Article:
To really understand why this is the case we’d need to look at why people are watching TV in the first place. I will admit that when I put on an episode of Killing Eve on my phone while I’m standing up on a crammed and muggy commuter train, all I want is a distraction and it almost doesn’t matter what it is – provided it’s not footage of other people stood clammily on trains. Intuitively this feels like a different need to the one that drives me to gather my friends and block all light from the room to better see the dark details of the Walking Dead season finale. A study commissioned by Thinkbox  has dug a little deeper into the difference and identified eight need states which currently drive us to watch tv, and the type of viewing which tends to satisfy them. Perhaps surprisingly, scheduled TV comes out on top for almost all of these, most prominently in the “In Touch” and “Experience” needs states (in short, we watch the news to be in touch with the world around us, and we watch Love Island to be part of a shared viewing experience and social conversation). On demand TV is a very poor competitor for this screen time because it simply isn’t about sharing, discussing and connecting in the same way.
According to HBO, 17.4 million people watched the Game of Thrones season 8 premiere . It broke records. Love island has a smaller but growing following – peak viewership of 3.7 million this year so far – 4.2 million including views on ITV hub . For context, this amounts to 18.5% of all viewers in the UK, and 57% of 16-35 year olds (so if you’re a 16-35 year old non-viewer who feels like the odd one out, yes, you kind of are, but it’s cool).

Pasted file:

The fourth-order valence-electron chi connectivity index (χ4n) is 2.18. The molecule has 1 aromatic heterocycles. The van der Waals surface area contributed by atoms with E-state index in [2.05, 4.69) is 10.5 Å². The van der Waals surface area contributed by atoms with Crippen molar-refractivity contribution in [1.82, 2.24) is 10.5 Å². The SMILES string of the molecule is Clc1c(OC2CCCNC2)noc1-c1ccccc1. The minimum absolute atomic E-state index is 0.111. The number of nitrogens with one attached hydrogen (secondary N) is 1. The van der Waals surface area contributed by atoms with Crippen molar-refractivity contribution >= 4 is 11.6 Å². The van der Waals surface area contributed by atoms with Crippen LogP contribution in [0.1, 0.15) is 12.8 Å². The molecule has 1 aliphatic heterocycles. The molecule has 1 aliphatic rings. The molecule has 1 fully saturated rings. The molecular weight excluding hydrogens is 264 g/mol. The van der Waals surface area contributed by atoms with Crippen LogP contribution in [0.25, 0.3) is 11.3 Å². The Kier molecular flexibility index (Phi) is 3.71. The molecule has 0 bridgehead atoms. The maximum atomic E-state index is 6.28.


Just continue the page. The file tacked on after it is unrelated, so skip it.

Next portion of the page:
These shows and a selection of other favourites take up a healthy portion of our attention and are there for us in a variety of need states. And of course, where there are watchful eyes, there will inevitably be brands looking to dance in the limelight…
Game of Thrones has a list of brand partners longer than Michael Phelps’s arm. Some of the more fun examples include an Oreo version of the credits sequence built entirely out of biscuits, a limited-edition line of Adidas trainers to represent the 7 houses of Westeros and a Now TV pop-up which offered fans free Game of Thrones tattoos. No regrets.
M&S has chosen to align with another TV moment – Britain’s Got Talent – a choice which some suspect could risk the premium reputation of the brand . You might notice at the self-checkout that the polite, anonymous voice guiding you through the process has been replaced by Ant and/or Dec. There’s also a range of ‘Big Night In’ meal deals on gloriously unhealthy food to feed BGT’s 11.2m audience – that’s a lot of oven pizza, even if you share!
Love Island seems like the ideal opportunity for some brand coverage, keeping young people off the streets almost every night of the week. Fashion brand Missguided has shouldered the (admittedly light) burden of clothing the contestants. Their app is updated daily, selling the outfits featured in the previous day’s episodes, turning the show itself into shoppable content.
Arguably, scheduled television is having its second coming – a new moment in which it can bring people together again - and brands would be wise to fuel the hype.